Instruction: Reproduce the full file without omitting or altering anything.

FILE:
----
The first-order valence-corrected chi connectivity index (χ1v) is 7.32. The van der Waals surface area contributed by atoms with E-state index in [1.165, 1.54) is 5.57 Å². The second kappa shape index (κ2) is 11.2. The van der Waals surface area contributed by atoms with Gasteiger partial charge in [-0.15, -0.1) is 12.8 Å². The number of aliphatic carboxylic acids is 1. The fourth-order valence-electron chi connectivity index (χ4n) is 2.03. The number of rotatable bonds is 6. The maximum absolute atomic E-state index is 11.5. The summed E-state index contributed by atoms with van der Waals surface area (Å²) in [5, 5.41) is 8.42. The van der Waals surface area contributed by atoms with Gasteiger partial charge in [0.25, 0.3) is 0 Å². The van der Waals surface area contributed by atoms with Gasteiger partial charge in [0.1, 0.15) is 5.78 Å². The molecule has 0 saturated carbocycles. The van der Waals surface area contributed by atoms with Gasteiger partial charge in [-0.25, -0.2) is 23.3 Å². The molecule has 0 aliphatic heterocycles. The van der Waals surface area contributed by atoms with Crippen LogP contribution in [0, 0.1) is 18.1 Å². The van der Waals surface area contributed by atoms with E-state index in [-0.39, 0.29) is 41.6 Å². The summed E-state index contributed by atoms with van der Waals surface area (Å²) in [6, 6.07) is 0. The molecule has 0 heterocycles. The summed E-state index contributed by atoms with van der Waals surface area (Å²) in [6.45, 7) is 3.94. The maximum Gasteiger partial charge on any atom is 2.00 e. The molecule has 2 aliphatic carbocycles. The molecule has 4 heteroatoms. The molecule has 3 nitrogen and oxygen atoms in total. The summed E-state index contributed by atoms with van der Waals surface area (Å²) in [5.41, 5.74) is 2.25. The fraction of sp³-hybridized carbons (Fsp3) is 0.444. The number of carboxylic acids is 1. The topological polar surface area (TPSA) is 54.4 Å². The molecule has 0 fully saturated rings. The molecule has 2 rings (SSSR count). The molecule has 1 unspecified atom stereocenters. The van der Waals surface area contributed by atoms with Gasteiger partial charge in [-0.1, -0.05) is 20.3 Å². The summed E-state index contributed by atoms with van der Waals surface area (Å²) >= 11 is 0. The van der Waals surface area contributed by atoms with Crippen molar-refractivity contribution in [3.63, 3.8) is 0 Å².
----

The first-order valence-corrected chi connectivity index (χ1v) is 7.32. The van der Waals surface area contributed by atoms with E-state index in [1.165, 1.54) is 5.57 Å². The second kappa shape index (κ2) is 11.2. The van der Waals surface area contributed by atoms with Gasteiger partial charge in [-0.15, -0.1) is 12.8 Å². The number of aliphatic carboxylic acids is 1. The fourth-order valence-electron chi connectivity index (χ4n) is 2.03. The number of rotatable bonds is 6. The maximum absolute atomic E-state index is 11.5. The summed E-state index contributed by atoms with van der Waals surface area (Å²) in [5, 5.41) is 8.42. The van der Waals surface area contributed by atoms with Gasteiger partial charge in [0.25, 0.3) is 0 Å². The van der Waals surface area contributed by atoms with Gasteiger partial charge in [0.1, 0.15) is 5.78 Å². The molecule has 0 saturated carbocycles. The van der Waals surface area contributed by atoms with Gasteiger partial charge in [-0.25, -0.2) is 23.3 Å². The molecule has 0 aliphatic heterocycles. The van der Waals surface area contributed by atoms with Crippen LogP contribution in [0, 0.1) is 18.1 Å². The van der Waals surface area contributed by atoms with E-state index in [-0.39, 0.29) is 41.6 Å². The summed E-state index contributed by atoms with van der Waals surface area (Å²) in [6, 6.07) is 0. The molecule has 0 heterocycles. The summed E-state index contributed by atoms with van der Waals surface area (Å²) in [6.45, 7) is 3.94. The maximum Gasteiger partial charge on any atom is 2.00 e. The molecule has 2 aliphatic carbocycles. The molecule has 4 heteroatoms. The molecule has 3 nitrogen and oxygen atoms in total. The summed E-state index contributed by atoms with van der Waals surface area (Å²) in [5.41, 5.74) is 2.25. The fraction of sp³-hybridized carbons (Fsp3) is 0.444. The number of carboxylic acids is 1. The topological polar surface area (TPSA) is 54.4 Å². The molecule has 0 fully saturated rings. The molecule has 2 rings (SSSR count). The molecule has 1 unspecified atom stereocenters. The van der Waals surface area contributed by atoms with Gasteiger partial charge in [-0.1, -0.05) is 20.3 Å². The summed E-state index contributed by atoms with van der Waals surface area (Å²) >= 11 is 0. The van der Waals surface area contributed by atoms with Crippen molar-refractivity contribution in [3.63, 3.8) is 0 Å².